equation solvers, special purpose differential equation solvers,
a whole amorphous know-how of numerical analysis, algorithm
invention and analysis, and finally a computer code that has
been tested (not proved!) to be stable and sufficiently accurate.

Not that I have ever touched NASA, but I imagine that when
Foebe went to the moon, Robin tracked her constantly.  I
imagine that from time to time Foebe's position and speed
were a bit different than had been calculated aforehand,
and either Robin from the ground or Foebe in space performed
some adjustment to keep the craft on track.

Once the flight was over, I suppose the records compiled at
Houston Space Headquarters were sent to some think tank,
where an applied mathematician, with help from computer jocks,
tried to analyze where and how the program that controlled
the flight could be corrected or improved, either in
the assumptions about physical data or in the numerical

Why did I put you through this long tedious bit of ugly real life?

Well, the flight of Foebe's spacecraft is not essentially 
different from any other problem in space dynamics, except that
Foebe or Robin had the capacity to make corrections in flight.

The question is, what if any of this very large, complex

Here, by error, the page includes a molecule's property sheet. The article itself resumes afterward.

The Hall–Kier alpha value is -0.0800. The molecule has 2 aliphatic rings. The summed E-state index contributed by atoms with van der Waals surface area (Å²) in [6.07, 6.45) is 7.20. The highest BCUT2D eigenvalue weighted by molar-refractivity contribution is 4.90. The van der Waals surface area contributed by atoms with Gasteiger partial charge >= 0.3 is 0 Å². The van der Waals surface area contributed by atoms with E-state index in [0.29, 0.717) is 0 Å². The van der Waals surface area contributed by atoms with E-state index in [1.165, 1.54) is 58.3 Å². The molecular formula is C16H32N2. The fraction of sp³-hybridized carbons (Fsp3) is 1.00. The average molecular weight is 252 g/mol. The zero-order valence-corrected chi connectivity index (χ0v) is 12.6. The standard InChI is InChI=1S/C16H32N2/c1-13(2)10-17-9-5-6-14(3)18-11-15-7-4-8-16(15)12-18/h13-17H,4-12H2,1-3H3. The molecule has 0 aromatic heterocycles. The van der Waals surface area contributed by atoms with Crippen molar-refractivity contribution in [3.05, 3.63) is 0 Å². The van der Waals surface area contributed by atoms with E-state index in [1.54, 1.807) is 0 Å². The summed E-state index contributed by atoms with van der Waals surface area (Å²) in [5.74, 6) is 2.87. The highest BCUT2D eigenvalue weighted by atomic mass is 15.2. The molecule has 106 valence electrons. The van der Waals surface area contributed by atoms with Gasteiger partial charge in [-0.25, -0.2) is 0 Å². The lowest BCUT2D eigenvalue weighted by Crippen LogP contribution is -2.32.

physical-mathematical-computational effort is independent
of human thought?

Well, the position and properties of earth and moon.  If we modify
this story to make it about a lifeless asteroid rather than a
NASA spacecraft, we could also say the shape, weight, etc of the
asteroid.  And if the motion of the asteroid is not interfered with
by human hands, we would also say its actual path or trajectory is
independent of human thought.

I suppose there's no argument about that.

What about the different mathematical models, (none of which
is perfect!) the different computational tricks to solve a
system of nonlinear o.d.e.s, the non-well-posed inverse problems
to try and guess about the density distribution of earth, moon ,
or any relevant planets, and all the codes, languages and software?

Do you say that's all out there in space?

Of course if you believe any and all math is celestial and
timeless, than that would apply to the whole big deal to
track and control a satellite.

But keep in mind this isn't math as you all talk about it.
Damn few definitions or theorems.  A lot of guesswork, trial
and error, seat-of-the-pants know-how.

You could just say, that isn't math, that's plumbing.  But
then how do you use astronomy to prove the divinity of math?

I understand that everything in the computer is really nothing
but a sequence of ons and offs, or ups and downs, or zeroes and
ones.  If you say zeroes and ones, the whole thing is just
some binary number or other.  Of course like all binary, ternary
etc numbers it has existed since FAther Time first yawned.
But this doesn't have much to do with astronomy.

If you know already, regardless of any IRRELEVANT information,
that math is transcendentally abstractly inhumanly timeless,
then you're all set.  No problem.

If you think math as it's really done (both pure and applied)
might really be relevant, then you have to pay attention
to what's really going on.

Reuben Hersh

Reuben Hersh

More information about the FOM mailing list